I didn’t watch NCIS the first two seasons. I was a die-hard CSI fan at the time and feared NCIS would be too much like CSI.
Then one night I caught the last 15 minutes of the last episode of season two. I saw this woman take not one, but two bullets for Mark Harmon (Special Agent Leroy Jethro Gibbs).
Sure, what woman wouldn’t take a bullet for Mark Harmon?
Except for this woman, the second bullet was fatal.
I started watching because I had to know why this woman would take a bullet for this guy.
I purchased the first two seasons on DVD to catch up.
And fell in love with the characters.
Woefully, that last episode I caught the last 15 minutes of was Caitlin Todd’s (Sasha Alexander) Swan Song.
I love the show and have followed it since season three. But through the years I’ve noticed a distinct pattern: This show is not kind to its female characters.
First, there was Caitlin Todd. I’ve always lamented the loss of that character. She had spunk and was portrayed wonderfully by Sasha Alexander. But to this day Alexander will not discuss leaving the series. Yes, she was pregnant at the time, but that did not mean it was necessary to kill off her character.
Then there was Paula Cassidy (Jessica Steen). She appeared in six episodes between 2003 and 2007. Her character was killed off in 2007 in “Grace Period.” She was a source of consternation for both DiNozzo (Michael Weatherly) and Gibbs (Mark Harmon) for different reasons. Since her character was not as prominent as that of Caitlin Todd no one has thought to ask Steen about her stint on NCIS.
And then there was Director Shepard (Lauren Holly) taking over at the beginning of season three when Director Tom Morrow (Alan Dale) left the show. His character wasn’t killed off – he just transferred to Homeland Security. Shepard was the first female Director of NCIS. At least fictionally. I don’t believe the real thing has ever had a female Director.
Director Jenny Shepard managed to stay with them for three years until her character was killed off at the end of season five in “Judgment Day Part II.”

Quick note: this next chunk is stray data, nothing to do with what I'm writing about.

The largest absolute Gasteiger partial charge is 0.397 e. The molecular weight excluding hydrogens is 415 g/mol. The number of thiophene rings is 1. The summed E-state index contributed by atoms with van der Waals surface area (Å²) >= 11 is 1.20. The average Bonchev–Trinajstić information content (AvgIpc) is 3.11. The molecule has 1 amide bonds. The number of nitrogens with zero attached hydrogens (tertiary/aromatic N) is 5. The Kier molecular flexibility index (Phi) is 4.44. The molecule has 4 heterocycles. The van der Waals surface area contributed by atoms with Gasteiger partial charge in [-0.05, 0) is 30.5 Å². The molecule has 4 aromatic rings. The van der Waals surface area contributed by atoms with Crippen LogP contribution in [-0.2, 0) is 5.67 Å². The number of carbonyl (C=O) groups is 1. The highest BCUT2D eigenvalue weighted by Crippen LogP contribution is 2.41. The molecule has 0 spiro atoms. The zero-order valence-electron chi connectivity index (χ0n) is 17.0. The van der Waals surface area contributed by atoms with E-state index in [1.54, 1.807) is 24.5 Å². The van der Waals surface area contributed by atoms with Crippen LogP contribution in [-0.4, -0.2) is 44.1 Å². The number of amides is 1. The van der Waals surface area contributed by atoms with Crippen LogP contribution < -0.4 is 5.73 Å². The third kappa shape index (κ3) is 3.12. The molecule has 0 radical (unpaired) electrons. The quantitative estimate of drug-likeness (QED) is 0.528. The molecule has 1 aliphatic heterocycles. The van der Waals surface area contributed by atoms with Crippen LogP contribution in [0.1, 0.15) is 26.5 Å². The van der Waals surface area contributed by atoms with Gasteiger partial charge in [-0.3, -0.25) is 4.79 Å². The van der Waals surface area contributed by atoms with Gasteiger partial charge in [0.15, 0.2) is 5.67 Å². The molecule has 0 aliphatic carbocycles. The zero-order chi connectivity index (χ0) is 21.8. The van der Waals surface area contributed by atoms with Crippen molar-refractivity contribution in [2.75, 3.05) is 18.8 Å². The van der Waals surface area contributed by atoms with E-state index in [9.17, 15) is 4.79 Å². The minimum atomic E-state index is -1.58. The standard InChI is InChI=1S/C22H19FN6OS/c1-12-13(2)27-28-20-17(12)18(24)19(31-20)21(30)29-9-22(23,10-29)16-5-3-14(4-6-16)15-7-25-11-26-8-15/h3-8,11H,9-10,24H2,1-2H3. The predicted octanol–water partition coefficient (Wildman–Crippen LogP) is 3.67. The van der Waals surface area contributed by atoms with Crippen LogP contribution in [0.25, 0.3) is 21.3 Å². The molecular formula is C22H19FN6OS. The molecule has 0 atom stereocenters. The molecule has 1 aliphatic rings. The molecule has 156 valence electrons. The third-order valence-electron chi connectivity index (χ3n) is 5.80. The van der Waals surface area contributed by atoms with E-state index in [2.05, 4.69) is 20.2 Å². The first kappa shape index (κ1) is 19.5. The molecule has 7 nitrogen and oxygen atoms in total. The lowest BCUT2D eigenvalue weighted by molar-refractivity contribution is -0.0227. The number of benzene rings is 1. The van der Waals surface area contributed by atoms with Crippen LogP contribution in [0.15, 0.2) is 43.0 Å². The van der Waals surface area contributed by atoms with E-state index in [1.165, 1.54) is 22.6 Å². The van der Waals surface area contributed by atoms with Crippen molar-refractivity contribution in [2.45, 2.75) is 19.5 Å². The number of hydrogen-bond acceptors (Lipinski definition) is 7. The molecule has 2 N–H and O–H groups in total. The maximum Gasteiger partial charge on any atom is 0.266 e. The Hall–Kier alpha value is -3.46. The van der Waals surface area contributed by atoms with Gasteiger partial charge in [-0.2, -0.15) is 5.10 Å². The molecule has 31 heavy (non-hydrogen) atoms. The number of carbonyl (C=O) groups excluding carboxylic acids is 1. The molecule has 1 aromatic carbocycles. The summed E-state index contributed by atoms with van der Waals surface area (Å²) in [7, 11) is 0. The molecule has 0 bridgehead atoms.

In season six yet another female character gets zapped. Agent Lee gets herself entangled in espionage for the sake of her daughter. Of course, she gets killed in the process.
I almost stopped watching from the sheer frustration of seeing all those female characters getting bumped off.
Of course, the audience doesn’t know any details about the leaving of any of these actresses and we probably never will. But the decision to kill each of the characters was more than likely up to the writing/production staff.
But there is still Jimmy Palmer (Brian Dietzen), Ducky (David McCallum) and Abby (Pauley Perrette) – the only surviving veteran female character on the show.
Speaking of Ducky, let’s not forget the passing of his mother. In this case, the actress Nina Foch actually did pass away, so that was something the show had little choice about. I take issue, however, with the way it was handled. Or rather, not handled.
Normally, when an actor on a series dies, regardless of how little she or he appeared, that person’s passing is acknowledged at the end of an episode. Usually something like “In memory of Nina Foch, 1924-2008” flashes up on the screen.
There was no such acknowledgement for Nina Foch at the end of the episode which reveals that Ducky’s mother has passed away. And that is where it should have been.
Nina was a Hollywood veteran with a long and illustrious film and television career. She appeared in many “B” films of the forties and fifties and taught at USC School of Cinematic Arts. A little acknowledgement was the least NCIS could have done.
True, she did appear in very few episodes but she was a very important part of Ducky’s life. Even when she wasn’t there, she was mentioned. Those of us who recall those episodes in which Nina Foch appeared may remember fondly her portrayal of Ducky’s dimentia-suffering elderly mother. She added humor to the drama.
Which is another thing which has slowly diminished in the series throughout the years: a touch of humor amidst the human tragedy. DiNozzo’s movie references have been drastically cut back, something I found funny as well as endearing.
I suppose it may have gotten old for them and it is supposed to be a sign of Tony’s growth. But I, for one, miss it.
In all fairness, there was one male agent who was killed in a most hideous manner. Special Agent Christopher Pacci (Tim Kelleher) in a season one episode “Dead Man Talking” was disemboweled by a transvestite searching for a camera chip Pacci had swallowed. Pacci was in very few episodes (only three that first season) and later appeared in a two flashbacks in 2011 and 2012. He was a very very minor character.
In comparison, it is a very poor comparison.
Then, of course, there was Mike Franks, Gibbs’s mentor who was killed just last season. He still makes appearances on occasion when Gibbs “talks” to him.
But now, Ziva David (Cote de Pablo) is leaving NCIS. CBS executives have offered her more money to stay but de Pablo is determined to leave. I’m sure she has her reasons but, much like her predecessors, she’s keeping them to herself.
But it leads one to wonder: how are they getting rid of Ziva David? Will she transfer? Return to Israel? Get married? Turn up pregnant?
Will everything be left open so she can reprise her role on occasion?
Or will the ties be completely severed as NCIS, yet again, kills off another of its female comrades-in-arms?
I will watch to see what happens. I will wait to see who steps in to try and fill the intrepid shoes of Caitlin Todd, Paula Cassidy and Ziva David.
I doubt I will watch much longer.
This blatant display of misogyny is killing me.